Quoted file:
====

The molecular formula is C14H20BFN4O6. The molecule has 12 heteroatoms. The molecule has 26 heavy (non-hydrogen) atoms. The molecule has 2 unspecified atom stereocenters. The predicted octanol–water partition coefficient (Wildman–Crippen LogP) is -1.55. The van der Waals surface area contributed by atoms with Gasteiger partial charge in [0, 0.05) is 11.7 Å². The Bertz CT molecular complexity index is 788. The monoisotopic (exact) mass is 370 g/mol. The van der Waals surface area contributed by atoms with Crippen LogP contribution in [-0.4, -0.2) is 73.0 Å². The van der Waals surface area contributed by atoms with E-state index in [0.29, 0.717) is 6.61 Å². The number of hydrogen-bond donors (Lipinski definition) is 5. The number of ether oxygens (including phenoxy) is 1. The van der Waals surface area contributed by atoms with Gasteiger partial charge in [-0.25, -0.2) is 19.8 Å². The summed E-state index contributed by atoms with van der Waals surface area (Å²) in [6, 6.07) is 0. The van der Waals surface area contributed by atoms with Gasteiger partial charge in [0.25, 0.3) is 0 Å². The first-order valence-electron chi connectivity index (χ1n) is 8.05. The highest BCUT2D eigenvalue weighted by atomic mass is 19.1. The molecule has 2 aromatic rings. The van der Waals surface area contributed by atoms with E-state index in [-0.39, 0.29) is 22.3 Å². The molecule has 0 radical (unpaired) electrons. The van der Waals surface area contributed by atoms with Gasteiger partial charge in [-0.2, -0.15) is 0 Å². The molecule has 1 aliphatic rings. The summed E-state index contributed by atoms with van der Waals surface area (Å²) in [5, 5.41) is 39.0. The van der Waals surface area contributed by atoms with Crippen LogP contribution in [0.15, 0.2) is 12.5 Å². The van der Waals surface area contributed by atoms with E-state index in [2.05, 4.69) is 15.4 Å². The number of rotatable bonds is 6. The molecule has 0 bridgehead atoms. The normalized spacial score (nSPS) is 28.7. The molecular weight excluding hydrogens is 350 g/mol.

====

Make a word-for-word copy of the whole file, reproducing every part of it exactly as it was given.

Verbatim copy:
The molecular formula is C14H20BFN4O6. The molecule has 12 heteroatoms. The molecule has 26 heavy (non-hydrogen) atoms. The molecule has 2 unspecified atom stereocenters. The predicted octanol–water partition coefficient (Wildman–Crippen LogP) is -1.55. The van der Waals surface area contributed by atoms with Gasteiger partial charge in [0, 0.05) is 11.7 Å². The Bertz CT molecular complexity index is 788. The monoisotopic (exact) mass is 370 g/mol. The van der Waals surface area contributed by atoms with Crippen LogP contribution in [-0.4, -0.2) is 73.0 Å². The van der Waals surface area contributed by atoms with E-state index in [0.29, 0.717) is 6.61 Å². The number of hydrogen-bond donors (Lipinski definition) is 5. The number of ether oxygens (including phenoxy) is 1. The van der Waals surface area contributed by atoms with Gasteiger partial charge in [-0.25, -0.2) is 19.8 Å². The summed E-state index contributed by atoms with van der Waals surface area (Å²) in [6, 6.07) is 0. The van der Waals surface area contributed by atoms with Gasteiger partial charge in [0.25, 0.3) is 0 Å². The first-order valence-electron chi connectivity index (χ1n) is 8.05. The highest BCUT2D eigenvalue weighted by atomic mass is 19.1. The molecule has 2 aromatic rings. The van der Waals surface area contributed by atoms with E-state index in [-0.39, 0.29) is 22.3 Å². The molecule has 0 radical (unpaired) electrons. The van der Waals surface area contributed by atoms with Gasteiger partial charge in [-0.2, -0.15) is 0 Å². The molecule has 1 aliphatic rings. The summed E-state index contributed by atoms with van der Waals surface area (Å²) in [5, 5.41) is 39.0. The van der Waals surface area contributed by atoms with Crippen LogP contribution in [0.15, 0.2) is 12.5 Å². The van der Waals surface area contributed by atoms with E-state index in [2.05, 4.69) is 15.4 Å². The number of rotatable bonds is 6. The molecule has 0 bridgehead atoms. The normalized spacial score (nSPS) is 28.7. The molecular weight excluding hydrogens is 350 g/mol.